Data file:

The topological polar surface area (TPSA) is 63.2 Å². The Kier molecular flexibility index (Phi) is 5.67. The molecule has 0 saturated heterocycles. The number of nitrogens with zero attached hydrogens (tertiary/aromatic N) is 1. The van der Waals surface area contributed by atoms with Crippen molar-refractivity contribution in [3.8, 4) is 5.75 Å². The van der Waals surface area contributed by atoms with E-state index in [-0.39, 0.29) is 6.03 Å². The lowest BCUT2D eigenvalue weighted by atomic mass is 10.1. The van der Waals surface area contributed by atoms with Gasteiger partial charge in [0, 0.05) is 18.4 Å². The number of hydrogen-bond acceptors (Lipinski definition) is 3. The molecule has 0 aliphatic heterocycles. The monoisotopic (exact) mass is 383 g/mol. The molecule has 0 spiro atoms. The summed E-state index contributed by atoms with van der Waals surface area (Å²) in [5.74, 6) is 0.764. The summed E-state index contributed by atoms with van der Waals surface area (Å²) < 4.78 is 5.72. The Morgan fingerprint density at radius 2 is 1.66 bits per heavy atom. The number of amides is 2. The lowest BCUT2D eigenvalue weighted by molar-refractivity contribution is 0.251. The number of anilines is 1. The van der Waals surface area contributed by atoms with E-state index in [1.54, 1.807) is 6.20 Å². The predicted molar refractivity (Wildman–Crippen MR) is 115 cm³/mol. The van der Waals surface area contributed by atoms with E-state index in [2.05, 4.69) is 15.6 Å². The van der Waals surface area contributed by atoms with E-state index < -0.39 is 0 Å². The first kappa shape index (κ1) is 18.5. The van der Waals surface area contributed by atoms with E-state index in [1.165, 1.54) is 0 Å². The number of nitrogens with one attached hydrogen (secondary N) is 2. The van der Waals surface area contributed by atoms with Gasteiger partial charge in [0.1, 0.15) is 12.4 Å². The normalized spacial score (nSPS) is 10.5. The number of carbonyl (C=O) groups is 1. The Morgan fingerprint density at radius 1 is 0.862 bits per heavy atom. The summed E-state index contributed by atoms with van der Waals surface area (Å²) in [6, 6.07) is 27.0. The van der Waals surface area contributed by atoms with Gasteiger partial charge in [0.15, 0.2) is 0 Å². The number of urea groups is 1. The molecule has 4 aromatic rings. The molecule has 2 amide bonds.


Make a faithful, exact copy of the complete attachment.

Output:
The topological polar surface area (TPSA) is 63.2 Å². The Kier molecular flexibility index (Phi) is 5.67. The molecule has 0 saturated heterocycles. The number of nitrogens with zero attached hydrogens (tertiary/aromatic N) is 1. The van der Waals surface area contributed by atoms with Crippen molar-refractivity contribution in [3.8, 4) is 5.75 Å². The van der Waals surface area contributed by atoms with E-state index in [-0.39, 0.29) is 6.03 Å². The lowest BCUT2D eigenvalue weighted by atomic mass is 10.1. The van der Waals surface area contributed by atoms with Gasteiger partial charge in [0, 0.05) is 18.4 Å². The number of hydrogen-bond acceptors (Lipinski definition) is 3. The molecule has 0 aliphatic heterocycles. The monoisotopic (exact) mass is 383 g/mol. The molecule has 0 spiro atoms. The summed E-state index contributed by atoms with van der Waals surface area (Å²) in [5.74, 6) is 0.764. The summed E-state index contributed by atoms with van der Waals surface area (Å²) < 4.78 is 5.72. The Morgan fingerprint density at radius 2 is 1.66 bits per heavy atom. The number of amides is 2. The lowest BCUT2D eigenvalue weighted by molar-refractivity contribution is 0.251. The number of anilines is 1. The van der Waals surface area contributed by atoms with E-state index in [1.54, 1.807) is 6.20 Å². The predicted molar refractivity (Wildman–Crippen MR) is 115 cm³/mol. The van der Waals surface area contributed by atoms with E-state index in [2.05, 4.69) is 15.6 Å². The van der Waals surface area contributed by atoms with E-state index < -0.39 is 0 Å². The first kappa shape index (κ1) is 18.5. The van der Waals surface area contributed by atoms with E-state index in [1.165, 1.54) is 0 Å². The number of nitrogens with one attached hydrogen (secondary N) is 2. The van der Waals surface area contributed by atoms with Gasteiger partial charge in [0.1, 0.15) is 12.4 Å². The normalized spacial score (nSPS) is 10.5. The number of carbonyl (C=O) groups is 1. The Morgan fingerprint density at radius 1 is 0.862 bits per heavy atom. The summed E-state index contributed by atoms with van der Waals surface area (Å²) in [6, 6.07) is 27.0. The van der Waals surface area contributed by atoms with Gasteiger partial charge in [0.15, 0.2) is 0 Å². The number of urea groups is 1. The molecule has 4 aromatic rings. The molecule has 2 amide bonds.